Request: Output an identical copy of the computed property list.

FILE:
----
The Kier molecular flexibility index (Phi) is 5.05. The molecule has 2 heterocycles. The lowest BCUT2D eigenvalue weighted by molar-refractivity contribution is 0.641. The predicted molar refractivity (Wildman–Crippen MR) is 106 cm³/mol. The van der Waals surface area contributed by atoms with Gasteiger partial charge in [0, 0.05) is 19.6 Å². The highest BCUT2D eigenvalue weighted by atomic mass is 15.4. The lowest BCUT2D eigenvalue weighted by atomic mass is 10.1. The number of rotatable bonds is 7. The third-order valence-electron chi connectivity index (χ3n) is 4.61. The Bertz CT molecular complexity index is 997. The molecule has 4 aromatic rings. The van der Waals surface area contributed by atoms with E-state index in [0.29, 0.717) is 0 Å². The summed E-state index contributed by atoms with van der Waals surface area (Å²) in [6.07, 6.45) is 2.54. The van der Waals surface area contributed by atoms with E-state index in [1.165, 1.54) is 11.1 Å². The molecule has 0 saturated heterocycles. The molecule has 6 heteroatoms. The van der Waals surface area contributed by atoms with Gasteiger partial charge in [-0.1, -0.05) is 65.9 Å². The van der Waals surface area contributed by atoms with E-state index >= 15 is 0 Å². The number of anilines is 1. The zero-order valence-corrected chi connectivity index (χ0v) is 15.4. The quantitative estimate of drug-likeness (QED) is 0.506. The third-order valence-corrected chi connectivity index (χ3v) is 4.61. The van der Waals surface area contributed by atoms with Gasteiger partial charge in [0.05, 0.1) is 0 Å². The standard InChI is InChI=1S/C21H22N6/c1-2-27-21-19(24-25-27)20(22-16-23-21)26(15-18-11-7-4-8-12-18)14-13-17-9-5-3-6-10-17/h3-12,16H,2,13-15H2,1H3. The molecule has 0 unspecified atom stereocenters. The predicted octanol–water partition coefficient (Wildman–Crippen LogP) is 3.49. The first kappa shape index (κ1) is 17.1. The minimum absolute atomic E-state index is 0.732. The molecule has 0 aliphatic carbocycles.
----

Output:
The Kier molecular flexibility index (Phi) is 5.05. The molecule has 2 heterocycles. The lowest BCUT2D eigenvalue weighted by molar-refractivity contribution is 0.641. The predicted molar refractivity (Wildman–Crippen MR) is 106 cm³/mol. The van der Waals surface area contributed by atoms with Gasteiger partial charge in [0, 0.05) is 19.6 Å². The highest BCUT2D eigenvalue weighted by atomic mass is 15.4. The lowest BCUT2D eigenvalue weighted by atomic mass is 10.1. The number of rotatable bonds is 7. The third-order valence-electron chi connectivity index (χ3n) is 4.61. The Bertz CT molecular complexity index is 997. The molecule has 4 aromatic rings. The van der Waals surface area contributed by atoms with E-state index in [0.29, 0.717) is 0 Å². The summed E-state index contributed by atoms with van der Waals surface area (Å²) in [6.07, 6.45) is 2.54. The van der Waals surface area contributed by atoms with E-state index in [1.165, 1.54) is 11.1 Å². The molecule has 0 saturated heterocycles. The molecule has 6 heteroatoms. The van der Waals surface area contributed by atoms with Gasteiger partial charge in [-0.1, -0.05) is 65.9 Å². The van der Waals surface area contributed by atoms with E-state index >= 15 is 0 Å². The number of anilines is 1. The zero-order valence-corrected chi connectivity index (χ0v) is 15.4. The quantitative estimate of drug-likeness (QED) is 0.506. The third-order valence-corrected chi connectivity index (χ3v) is 4.61. The van der Waals surface area contributed by atoms with Gasteiger partial charge in [0.05, 0.1) is 0 Å². The standard InChI is InChI=1S/C21H22N6/c1-2-27-21-19(24-25-27)20(22-16-23-21)26(15-18-11-7-4-8-12-18)14-13-17-9-5-3-6-10-17/h3-12,16H,2,13-15H2,1H3. The molecule has 0 unspecified atom stereocenters. The predicted octanol–water partition coefficient (Wildman–Crippen LogP) is 3.49. The first kappa shape index (κ1) is 17.1. The minimum absolute atomic E-state index is 0.732. The molecule has 0 aliphatic carbocycles.